Published on June 9th, 2013 | by Philip Bates
038 The Abominable Snowmen
Alongside The Web of Fear, The Abominable Snowmen remains a popular story, but it’s gained a more important status thanks to the Great Intelligence cropping up again in The Snowmen, The Bells of Saint John and The Name of the Doctor.
From the being’s first ‘appearance,’ you can see the potential. It’s no wonder producer, Innes Lloyd commissioned writers, Mervyn Haisman and Henry Lincoln to bring back the abominations so soon. The story itself promises something special – and somehow delivers, despite leaning on several worn tropes.
Hypnosis, lumbering beasties, a hidden room, strange metallic objects, robots, disembodied voices and an on-off base-under-siege all add to the drama, converging to make a strong contender for the title of Ultimate Monster Story. It’s all there and it all works beautifully, fitting for what is now known as the Monster Era.
But our initial impression is of a scream that sounds more like a yawn.
Coming straight after Tomb of the Cybermen, The Abominable Snowmen has to work hard to emerge from under its shadow. It succeeds admirably by showcasing enthusiasm and ingenuity, with a large helping of the familiar.
The Doctor, Jamie and Victoria arrive at the Det Sen monastery in 1930s Tibet, but trouble is afoot. The Doctor is accused of murder by yeti-hunter Professor Travers (Deborah Watling’s father, Jack) and his companions are soon on the run from the strange abominable snowmen. Even in the supposedly-peaceful monastery, an evil lurks…
The Himalayan backdrop is marvellous: truly a breath of fresh air. It’s this that makes the familiar unfamiliar. Is there another tale that takes place in Tibet against such a magnificent backdrop? We’ve seen monasteries before and since – take a bow, The Time Meddler, and stop winking knowingly, The Bells of Saint John – but Det Sen is achieved so brilliantly. The grassy knolls are actually the mountain pass at Nant Ffrancon, North Wales, and in-studio work was split between Lime Grove and Ealing. The fact that they look so great is testament to the work of a dedicated crew including: Designer, Malcolm Middleton; Assistant Floor Manager, Roselyn Parker; Lighting Director, Howard King; and Film Editor, Philip Barnikel.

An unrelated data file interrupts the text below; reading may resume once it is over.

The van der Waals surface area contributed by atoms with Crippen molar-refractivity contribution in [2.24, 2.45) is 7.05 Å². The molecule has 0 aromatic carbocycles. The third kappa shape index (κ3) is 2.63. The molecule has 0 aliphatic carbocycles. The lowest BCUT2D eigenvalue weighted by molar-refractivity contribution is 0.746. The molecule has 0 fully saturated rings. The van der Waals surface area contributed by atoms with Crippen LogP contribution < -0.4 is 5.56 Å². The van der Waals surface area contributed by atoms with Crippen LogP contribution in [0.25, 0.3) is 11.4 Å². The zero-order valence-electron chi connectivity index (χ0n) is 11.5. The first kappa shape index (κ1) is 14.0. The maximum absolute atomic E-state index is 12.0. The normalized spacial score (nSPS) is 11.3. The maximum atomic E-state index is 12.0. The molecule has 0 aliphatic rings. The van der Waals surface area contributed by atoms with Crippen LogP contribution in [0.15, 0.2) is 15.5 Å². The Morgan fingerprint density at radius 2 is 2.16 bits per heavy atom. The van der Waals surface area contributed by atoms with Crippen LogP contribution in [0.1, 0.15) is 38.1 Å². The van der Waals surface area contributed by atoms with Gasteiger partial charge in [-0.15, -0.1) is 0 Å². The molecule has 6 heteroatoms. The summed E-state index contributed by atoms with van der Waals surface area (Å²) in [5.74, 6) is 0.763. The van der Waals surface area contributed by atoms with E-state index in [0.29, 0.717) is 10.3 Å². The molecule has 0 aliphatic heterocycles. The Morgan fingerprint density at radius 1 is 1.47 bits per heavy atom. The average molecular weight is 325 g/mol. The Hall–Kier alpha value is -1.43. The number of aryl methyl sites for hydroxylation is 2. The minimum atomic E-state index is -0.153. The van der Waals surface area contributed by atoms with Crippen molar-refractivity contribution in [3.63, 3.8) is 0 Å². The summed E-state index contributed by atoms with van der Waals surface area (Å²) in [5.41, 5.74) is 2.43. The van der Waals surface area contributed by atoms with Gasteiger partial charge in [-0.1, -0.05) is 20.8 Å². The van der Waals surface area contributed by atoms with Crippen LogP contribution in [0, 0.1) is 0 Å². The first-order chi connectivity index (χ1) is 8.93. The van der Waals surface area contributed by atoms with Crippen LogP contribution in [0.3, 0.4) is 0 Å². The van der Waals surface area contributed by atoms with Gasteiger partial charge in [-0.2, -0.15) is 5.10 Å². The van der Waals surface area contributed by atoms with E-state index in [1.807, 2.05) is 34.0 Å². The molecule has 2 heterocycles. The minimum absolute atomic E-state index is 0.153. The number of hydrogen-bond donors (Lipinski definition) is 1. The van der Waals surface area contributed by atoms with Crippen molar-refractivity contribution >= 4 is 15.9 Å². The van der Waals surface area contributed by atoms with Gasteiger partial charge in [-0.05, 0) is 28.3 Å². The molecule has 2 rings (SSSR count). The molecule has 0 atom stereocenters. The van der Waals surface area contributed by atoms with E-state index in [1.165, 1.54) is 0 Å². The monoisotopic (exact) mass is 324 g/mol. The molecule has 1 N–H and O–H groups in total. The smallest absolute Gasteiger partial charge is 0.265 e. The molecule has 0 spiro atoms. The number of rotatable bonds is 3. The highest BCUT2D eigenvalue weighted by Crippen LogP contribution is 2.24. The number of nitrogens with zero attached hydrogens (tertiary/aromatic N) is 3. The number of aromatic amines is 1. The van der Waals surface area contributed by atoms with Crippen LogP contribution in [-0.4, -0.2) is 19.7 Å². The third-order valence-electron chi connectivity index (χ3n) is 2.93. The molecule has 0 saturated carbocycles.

And of course, director, Gerald Blake, who strangely didn’t return until 1978’s The Invasion of Time. The shots are subtle and easy on the eye, taking full advantage of the brilliant vistas, the isolation of the monastery and a superb cast. It’s not distracting or trying to be something it’s not. It’s just solid direction, and that should be applauded just as much as the innovative approaches.
It’s atmospheric and eerie; when Travers says he felt an evil presence, you believe him.
The Great Intelligence is very interesting: he doesn’t seem particularly evil initially – after all, he only wants a corporeal form, right? In fact, he even takes the surprising decision to order the llamas away from the monastery. It’s like he’s the Hulk, just wanting to be alone. And yet his actions build to something quite evil. The notion of him keeping individuals like the Abbot, Songsten, the mysterious Padmasambhava and, most recently, Dr. Simeon and Miss Kizlet as his slaves – possessing them and leaving them without their own personalities – is really, really grim. He takes their lives, but not by killing them; by forcing them to stay alive and under his will.
I’d say that’s pretty evil, wouldn’t you?
Padmasambhava (can we just call him Paddy, or something?) isn’t your typical villain either: he starts off as a creepy, disembodied voice, influencing events from behind a massive set of doors, but soon, his true nature is revealed. He wallows in apathy, quite rightly so, and he becomes one of those rare relatable enemies.
Even so, he’s the stuff of nightmares: impossibly old with his wrinkling skin stretched over his face, glaring eyes and an imposing presence.